How Are My Extroverted Introverts Doing?
I find it hard to label myself as an introvert or an extrovert, so what characterizes me is that I'm somewhere in between. I'm a people watcher, but longing to meet new people; I don't like small talks, but intrigued about conversations. I like to be a fly on the wall, but I also like to be center of attention; I prefer to stay home and relax, but feel so good and full of energy after taking a walk! So how have the recent restrictions and stay-at-home recommendations affected me? Unexpectedly!
The last two weeks have been weird and not been able to find my strength to go out on a walk, both physically and mentally. I have been encouraging others to still go outside on solo walks - respecting social distancing requirements - chalk their walk, count and video their steps, but for myself -- it was easier said than done. Friends assumed that I was okay because I was probably still going out walking regularly.
Two weeks before the pandemic I have been caring for a sick spouse and the temporary adjustments have taken a lot of my energy. And now the pandemic put more decisions and worries on my shoulder. After all, I'm a 6 on the Enneagram - which means I think and worry - A LOT! My body and mind were letting me know that I needed to rest and slow down, but I wasn't going to listen. Why?
Maybe it was letting the news get to me. As a public health professional I am all about getting accurate information, using data, modeling the curve and how we can curb it before it's too late. I felt the need to support my friends with accurate and relevant information. I quickly understood that getting us all inside is what had to happen, and canceled all my walks until further notice. Soon enough all walks were suspended as well. So without a regular walking schedule, without going in the office like every Tuesday, I let myself go deep in the details of the pandemic, without having an official role....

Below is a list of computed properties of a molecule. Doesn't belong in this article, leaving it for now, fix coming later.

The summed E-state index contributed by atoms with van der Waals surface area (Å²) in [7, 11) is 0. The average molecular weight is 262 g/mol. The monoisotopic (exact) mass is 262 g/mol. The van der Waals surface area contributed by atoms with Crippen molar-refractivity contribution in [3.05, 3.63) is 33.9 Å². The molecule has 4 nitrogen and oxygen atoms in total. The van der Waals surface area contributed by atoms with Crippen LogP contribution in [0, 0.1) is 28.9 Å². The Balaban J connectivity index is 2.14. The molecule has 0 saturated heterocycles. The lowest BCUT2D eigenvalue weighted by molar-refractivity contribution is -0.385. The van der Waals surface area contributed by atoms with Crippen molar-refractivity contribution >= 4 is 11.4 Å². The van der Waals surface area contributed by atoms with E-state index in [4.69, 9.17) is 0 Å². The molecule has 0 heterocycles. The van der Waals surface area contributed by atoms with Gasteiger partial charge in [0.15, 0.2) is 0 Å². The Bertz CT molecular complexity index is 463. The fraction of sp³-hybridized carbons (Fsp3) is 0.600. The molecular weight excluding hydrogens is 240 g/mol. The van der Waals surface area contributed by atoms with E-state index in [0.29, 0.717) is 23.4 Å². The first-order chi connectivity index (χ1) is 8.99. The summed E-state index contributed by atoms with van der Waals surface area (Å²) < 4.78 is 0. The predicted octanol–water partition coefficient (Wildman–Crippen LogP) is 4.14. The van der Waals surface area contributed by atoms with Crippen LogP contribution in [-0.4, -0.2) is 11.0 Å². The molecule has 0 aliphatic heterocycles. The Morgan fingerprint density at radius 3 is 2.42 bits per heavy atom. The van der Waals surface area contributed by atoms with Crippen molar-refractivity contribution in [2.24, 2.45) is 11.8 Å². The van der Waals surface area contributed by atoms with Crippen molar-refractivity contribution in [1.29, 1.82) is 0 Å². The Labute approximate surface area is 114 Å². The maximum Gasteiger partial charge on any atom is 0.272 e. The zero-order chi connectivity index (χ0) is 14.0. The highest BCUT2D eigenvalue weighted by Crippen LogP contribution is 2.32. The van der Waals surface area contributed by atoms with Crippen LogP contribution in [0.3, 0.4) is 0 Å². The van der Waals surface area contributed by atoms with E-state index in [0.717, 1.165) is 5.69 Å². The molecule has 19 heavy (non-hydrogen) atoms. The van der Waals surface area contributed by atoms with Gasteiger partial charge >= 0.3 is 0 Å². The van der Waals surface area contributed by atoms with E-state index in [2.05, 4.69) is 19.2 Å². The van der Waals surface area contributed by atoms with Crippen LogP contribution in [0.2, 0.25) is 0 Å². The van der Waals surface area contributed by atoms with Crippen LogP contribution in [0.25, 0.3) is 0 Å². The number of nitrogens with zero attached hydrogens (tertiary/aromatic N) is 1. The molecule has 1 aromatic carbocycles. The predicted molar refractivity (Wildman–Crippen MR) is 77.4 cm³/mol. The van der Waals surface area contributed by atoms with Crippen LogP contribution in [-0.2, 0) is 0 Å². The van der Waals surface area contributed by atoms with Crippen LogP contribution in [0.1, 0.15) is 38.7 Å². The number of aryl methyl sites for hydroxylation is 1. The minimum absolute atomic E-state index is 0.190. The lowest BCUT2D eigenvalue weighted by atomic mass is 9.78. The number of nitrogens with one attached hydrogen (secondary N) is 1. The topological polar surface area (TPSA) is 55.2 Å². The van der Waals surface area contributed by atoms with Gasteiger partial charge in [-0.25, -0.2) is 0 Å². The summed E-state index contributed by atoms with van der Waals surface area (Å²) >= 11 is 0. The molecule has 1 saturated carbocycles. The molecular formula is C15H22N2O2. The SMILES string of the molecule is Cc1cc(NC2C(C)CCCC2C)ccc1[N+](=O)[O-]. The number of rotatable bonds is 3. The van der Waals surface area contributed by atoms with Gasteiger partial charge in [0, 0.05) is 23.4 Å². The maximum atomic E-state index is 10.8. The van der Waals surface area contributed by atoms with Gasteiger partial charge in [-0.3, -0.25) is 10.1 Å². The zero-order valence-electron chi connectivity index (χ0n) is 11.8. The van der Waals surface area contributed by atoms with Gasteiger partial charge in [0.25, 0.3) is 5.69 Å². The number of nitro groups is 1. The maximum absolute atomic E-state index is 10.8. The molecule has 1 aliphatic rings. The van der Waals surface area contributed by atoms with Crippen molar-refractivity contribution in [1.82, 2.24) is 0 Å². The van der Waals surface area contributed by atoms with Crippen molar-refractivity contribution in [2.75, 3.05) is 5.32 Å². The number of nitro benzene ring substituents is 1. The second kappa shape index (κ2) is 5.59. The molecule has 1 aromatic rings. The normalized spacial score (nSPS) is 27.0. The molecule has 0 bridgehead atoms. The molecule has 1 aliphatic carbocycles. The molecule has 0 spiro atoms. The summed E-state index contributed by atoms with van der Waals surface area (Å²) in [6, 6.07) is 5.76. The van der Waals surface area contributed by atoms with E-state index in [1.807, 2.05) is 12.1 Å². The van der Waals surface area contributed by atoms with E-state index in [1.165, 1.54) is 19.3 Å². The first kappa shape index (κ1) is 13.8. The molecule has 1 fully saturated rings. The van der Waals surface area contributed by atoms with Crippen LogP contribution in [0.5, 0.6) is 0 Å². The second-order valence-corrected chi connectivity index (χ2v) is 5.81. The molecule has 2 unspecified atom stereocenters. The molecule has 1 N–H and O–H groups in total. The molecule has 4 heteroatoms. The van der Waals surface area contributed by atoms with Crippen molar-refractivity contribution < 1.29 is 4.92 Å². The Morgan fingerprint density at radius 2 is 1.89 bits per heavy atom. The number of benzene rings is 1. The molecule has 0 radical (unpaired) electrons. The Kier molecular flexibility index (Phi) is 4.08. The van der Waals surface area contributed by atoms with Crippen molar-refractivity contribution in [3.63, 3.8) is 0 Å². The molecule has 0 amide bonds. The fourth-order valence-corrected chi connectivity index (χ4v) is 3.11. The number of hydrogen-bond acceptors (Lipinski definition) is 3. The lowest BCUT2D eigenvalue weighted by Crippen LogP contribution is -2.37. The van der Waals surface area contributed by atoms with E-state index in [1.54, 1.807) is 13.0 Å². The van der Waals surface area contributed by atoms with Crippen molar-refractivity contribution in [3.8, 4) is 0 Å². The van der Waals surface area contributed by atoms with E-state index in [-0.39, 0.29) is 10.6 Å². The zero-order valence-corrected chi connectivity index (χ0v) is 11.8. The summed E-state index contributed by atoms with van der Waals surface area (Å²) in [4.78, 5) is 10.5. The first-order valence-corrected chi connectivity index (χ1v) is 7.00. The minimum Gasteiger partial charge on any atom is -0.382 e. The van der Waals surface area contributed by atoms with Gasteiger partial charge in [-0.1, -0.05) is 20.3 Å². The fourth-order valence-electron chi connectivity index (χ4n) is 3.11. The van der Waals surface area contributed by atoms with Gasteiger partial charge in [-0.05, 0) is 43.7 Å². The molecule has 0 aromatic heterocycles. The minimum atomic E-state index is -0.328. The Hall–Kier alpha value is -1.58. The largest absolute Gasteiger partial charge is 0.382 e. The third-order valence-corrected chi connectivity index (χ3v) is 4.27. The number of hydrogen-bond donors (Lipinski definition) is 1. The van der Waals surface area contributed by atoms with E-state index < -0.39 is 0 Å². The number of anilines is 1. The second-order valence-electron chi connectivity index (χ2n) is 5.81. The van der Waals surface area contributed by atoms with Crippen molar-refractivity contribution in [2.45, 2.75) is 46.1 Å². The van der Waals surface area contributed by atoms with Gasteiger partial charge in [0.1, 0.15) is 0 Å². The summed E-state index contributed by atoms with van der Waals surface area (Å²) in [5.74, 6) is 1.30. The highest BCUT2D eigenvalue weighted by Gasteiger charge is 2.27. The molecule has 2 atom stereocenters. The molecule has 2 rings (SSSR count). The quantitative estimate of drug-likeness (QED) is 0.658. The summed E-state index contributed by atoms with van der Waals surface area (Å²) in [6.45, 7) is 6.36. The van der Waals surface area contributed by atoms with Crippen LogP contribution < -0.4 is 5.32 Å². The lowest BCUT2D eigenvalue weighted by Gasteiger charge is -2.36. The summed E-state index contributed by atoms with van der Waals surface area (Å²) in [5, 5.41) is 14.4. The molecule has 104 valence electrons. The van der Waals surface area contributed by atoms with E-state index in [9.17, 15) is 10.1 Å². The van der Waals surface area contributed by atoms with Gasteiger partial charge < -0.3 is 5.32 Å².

Maybe it was all the financial stress and the fact that all the Walk2Connect shoulder-to-shoulder programming was put to a stop until further notice. We don't know when the virus will be completely gone and when people will be allowed to congregate outdoors in groups - and we have to think of all the states and countries Walk2Connect is present in. So I had to go into seeking alternative financial revenue.
Maybe it was a sort of Post Traumatic Stress Syndrome. Growing up in a dictatorship country in the 80's, rationized food and supplies was something I knew was normal (until Romania was freed in 1989). So I thought I was ready for rationalizing the meats we had in the freezer, the carrots and milk we had in the fridge, the canned food we had in the pantry. But I did panic when I couldn't go to the grocery store for any little thing missing from the pantry (following the recommendation to try and go to the store once for a couple of weeks) and couldn't just jump in the car to go get it, and when I couldn't find bananas and carrots at our grocery store. My earned freedom was getting walled in.
But no one can help me more than myself! No matter how much I was reading, working out (yes, 3 times a week of intense workouts), meditating, binge watching, nothing changed how I was feeling. First, I had to take care of my body, listen to what was wrong, and let it heal. Sleep was also important, no computer work before bedtime - and also going to bed earlier. So it took me two weeks, but last Sunday I finally had the courage to take a few steps outside my home, through the neighborhood, with my spouse. That mile gave me enough strength to continue the self care I was doing and took Monday off work to focus on house improvements. Of course I picked some hard chores, but I had enough energy and needed to test my body if it was ready to get back in full mode. It was!
Now it was time to take care of my mental health and - since it was a beautiful day and also National Walking Day - I went for a 4-mile walk by myself on Wednesday! It felt so good and got so much stuff done at home afterwards!
Bottom line is that I stressed myself too much about the current world situation when I needed to focus on myself.
If you passed through similar stages these past few weeks, or are still stuck, remember to pause and think of what you (body and mind) need right now. You can work on the needs by yourself, with someone close, or asking for help. I see Nature as a healer and we can always find advice from it when we are ready to seek. If you are just taking small steps to connect your mind and soul with nature, it's ok. One step at a time will take you to same destination. If you have been stressed the past few weeks, just take a moment, go outside (porch, backyard, open the window) and connect with the nature around you and seek the strength you need for next step. And once you are ok, each out to others and ask how they are doing!
Pictures in this blogpost were taken on my aforementioned walk on National Walking Day, April 1, 2020 through Longmont, CO.